Buying cars online vs. a dealership in late 2023 and beyond
In addition to people who purchased cars in the last 12 months, the survey also gathered responses from consumers who are actively shopping for cars but haven't made a purchase yet. Their responses reinforced the trends seen in those who recently purchased.
For example, 42% of current car shoppers do so in person at a dealership. Only 22% of shoppers are shopping exclusively online. The rest are splitting their time between both options.
Our respondents also indicated they're using dealership websites more than specific car-buying websites like Carvana or Cars.com.
Going to a dealership despite the drawbacks
Online shoppers often cite a strong desire to avoid the hassles of buying from a dealership, including negotiating with a salesperson on price. In-person survey respondents point to high-pressure sales tactics as one of the biggest frustrations about buying a car in person.
Despite these perceived drawbacks, 20% of respondents who purchased a car in person indicated that a previous relationship with a dealership was the primary reason they returned to purchase a new car. Consumers actively shopping for a car expected to finance with the dealership (42%), higher than any other option. And more consumers use dealership websites to do their car shopping than any other online buyer's website.
The new dealership model: the inventory of an online service, with the test-drive benefits of in-person shopping
Evan McNicholas, 28, from Cincinnati, Ohio, needed to replace his car quickly after it was stolen during the Thanksgiving holiday. "I wanted to get a car before Christmas because I wanted to be able to drive up to Cleveland to see my family," Evan says. "I did a lot of online shopping. I had a relative budget in mind, and I test drove a lot of cars."
McNicholas considered a new car, but many fell outside his budget. Ultimately, he bought a 2019 Honda Accord from a dealership. "I was looking at Carvana for a while, just because it was a little bit easier to find stuff in the brands I wanted. But I eventually ended up doing a dealership just because I wanted to actually ride in the cars. With Carvana, they make it a little bit more difficult to test drive without making a full commitment."
His local dealership offered similar benefits to an online service. "They're part of a general conglomerate of car dealerships," he says. "They have them in Kentucky, Ohio, and Indiana, so if you're looking at another car in their system, they can ship it in. And if you get it from super far away, they might charge you a little bit of money for it. I had to pay $100 for a car to come up from three hours away. But generally, it's a free service."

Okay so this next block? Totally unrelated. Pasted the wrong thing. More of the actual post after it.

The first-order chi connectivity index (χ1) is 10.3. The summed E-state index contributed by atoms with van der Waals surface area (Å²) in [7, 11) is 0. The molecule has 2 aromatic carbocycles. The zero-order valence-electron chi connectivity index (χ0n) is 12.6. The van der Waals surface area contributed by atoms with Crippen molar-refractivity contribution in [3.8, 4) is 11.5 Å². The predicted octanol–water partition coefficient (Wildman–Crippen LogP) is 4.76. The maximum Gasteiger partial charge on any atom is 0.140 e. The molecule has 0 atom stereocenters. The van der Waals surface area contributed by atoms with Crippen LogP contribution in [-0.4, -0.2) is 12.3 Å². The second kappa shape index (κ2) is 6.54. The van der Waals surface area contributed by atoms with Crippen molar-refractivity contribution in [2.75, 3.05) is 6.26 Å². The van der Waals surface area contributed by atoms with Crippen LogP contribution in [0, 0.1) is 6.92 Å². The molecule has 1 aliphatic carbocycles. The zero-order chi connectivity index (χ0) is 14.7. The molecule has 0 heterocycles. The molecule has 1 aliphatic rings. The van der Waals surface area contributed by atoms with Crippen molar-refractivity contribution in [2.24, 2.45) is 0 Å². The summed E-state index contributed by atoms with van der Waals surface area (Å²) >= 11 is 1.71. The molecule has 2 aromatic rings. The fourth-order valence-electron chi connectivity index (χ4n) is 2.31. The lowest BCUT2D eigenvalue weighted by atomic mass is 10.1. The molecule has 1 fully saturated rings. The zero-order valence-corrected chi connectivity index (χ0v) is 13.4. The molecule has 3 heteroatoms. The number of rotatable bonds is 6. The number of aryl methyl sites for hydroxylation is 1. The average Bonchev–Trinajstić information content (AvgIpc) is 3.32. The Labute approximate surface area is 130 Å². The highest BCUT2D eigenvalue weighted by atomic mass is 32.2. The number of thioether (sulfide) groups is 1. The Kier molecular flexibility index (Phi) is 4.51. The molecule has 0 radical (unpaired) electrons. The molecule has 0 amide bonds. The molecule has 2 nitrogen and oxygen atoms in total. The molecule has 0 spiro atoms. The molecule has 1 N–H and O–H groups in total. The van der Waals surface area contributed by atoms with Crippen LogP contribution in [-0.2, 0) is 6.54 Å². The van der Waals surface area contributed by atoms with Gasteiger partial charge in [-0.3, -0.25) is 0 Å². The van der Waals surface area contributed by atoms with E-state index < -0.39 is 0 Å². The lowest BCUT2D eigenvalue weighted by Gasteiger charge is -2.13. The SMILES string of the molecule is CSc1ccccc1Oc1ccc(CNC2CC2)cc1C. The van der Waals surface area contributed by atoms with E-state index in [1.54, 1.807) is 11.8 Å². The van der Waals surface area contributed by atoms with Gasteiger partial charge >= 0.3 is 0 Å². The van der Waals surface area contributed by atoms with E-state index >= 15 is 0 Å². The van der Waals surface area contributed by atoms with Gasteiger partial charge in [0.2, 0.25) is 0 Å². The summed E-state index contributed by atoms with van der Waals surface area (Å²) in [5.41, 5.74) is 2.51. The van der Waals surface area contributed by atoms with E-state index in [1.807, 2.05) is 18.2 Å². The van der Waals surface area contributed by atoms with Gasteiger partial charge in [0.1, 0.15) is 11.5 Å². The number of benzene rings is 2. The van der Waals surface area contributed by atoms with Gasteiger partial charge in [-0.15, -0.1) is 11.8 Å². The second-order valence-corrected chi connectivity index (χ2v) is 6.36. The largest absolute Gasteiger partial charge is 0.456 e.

McNicholas is one of the rare consumers who's comfortable negotiating with salespeople, and he does his homework before stepping into the dealership. "If a car sits at the lot for more than 30 days, they'll typically set it up for auction," he says. "And this car, in particular, was at 20, 25 days. So, I knew they were either going to sell it to me or it was going to auction. They were going to get less money. So being well equipped helped me out with that situation."
Despite having a positive experience — including getting a better financing rate from the dealership than his bank offered — he's not ruling out the online option. "My big thing when I was looking for cars was, it really didn't matter the source. I just wanted to make sure that I could trust the car to operate well," he says. "If I could get a similar experience using Carvana that I did with the dealerships, then I would be completely fine with ordering online."
How online car buying breaks down by age group
Car buyers aged 44 and under were more likely to purchase online than people 60 and over. However, more people across all age groups preferred to purchase in person at a dealership than through all online sources combined.
The future of online car buying
The online car-buying industry saw its fair share of challenges last year. Carvana experienced declines in year-over-year revenue for the second half of 2022. CarMax did too, and both businesses saw those losses extend into the first quarter of 2023.
Meanwhile, savvy dealerships are learning from online car-buying businesses and adopting some of their strategies. "I don't underestimate any competitors," says Larry Haynes of Grappone Automotive. "Everybody's trying to gravitate towards the idea of, 'How do we make things simpler in the buying process?' I think the younger generation is going to continue to push [for], expect, and demand simplicity in our business."
For some dealerships, simplifying the car-buying experience means adopting the transparent, non-negotiable pricing strategy that online sellers have used as a winning value proposition for people who hate to haggle.
"Ten years ago, we made the decision to go to upfront pricing," Haynes says. "The price on our website is what you'll pay for the car, and we did this in anticipation of more online shopping. We felt it was more conducive to that online buyer, so you didn't have to go back and forth, whether through email or chat or coming into the dealership and haggling the way people have done."
More dealers will likely make that same sort of shift in the coming years. Consumers may not want to purchase completely online, but they use dealership sites and Facebook Marketplace to arm themselves before making an in-person purchase. While purchasing a car online can be attractive when local inventories are limited, our 2023 survey indicates that in a post-pandemic world, most buyers still prefer the traditional in-person car-buying experience.
Online and in-person options for auto insurance
Whether you plan to buy your car online or in person, you can get a car insurance quote online or talk to an agent to learn about your customized protection options. Drivers countrywide who save when they switch to Progressive save nearly $750 on average.**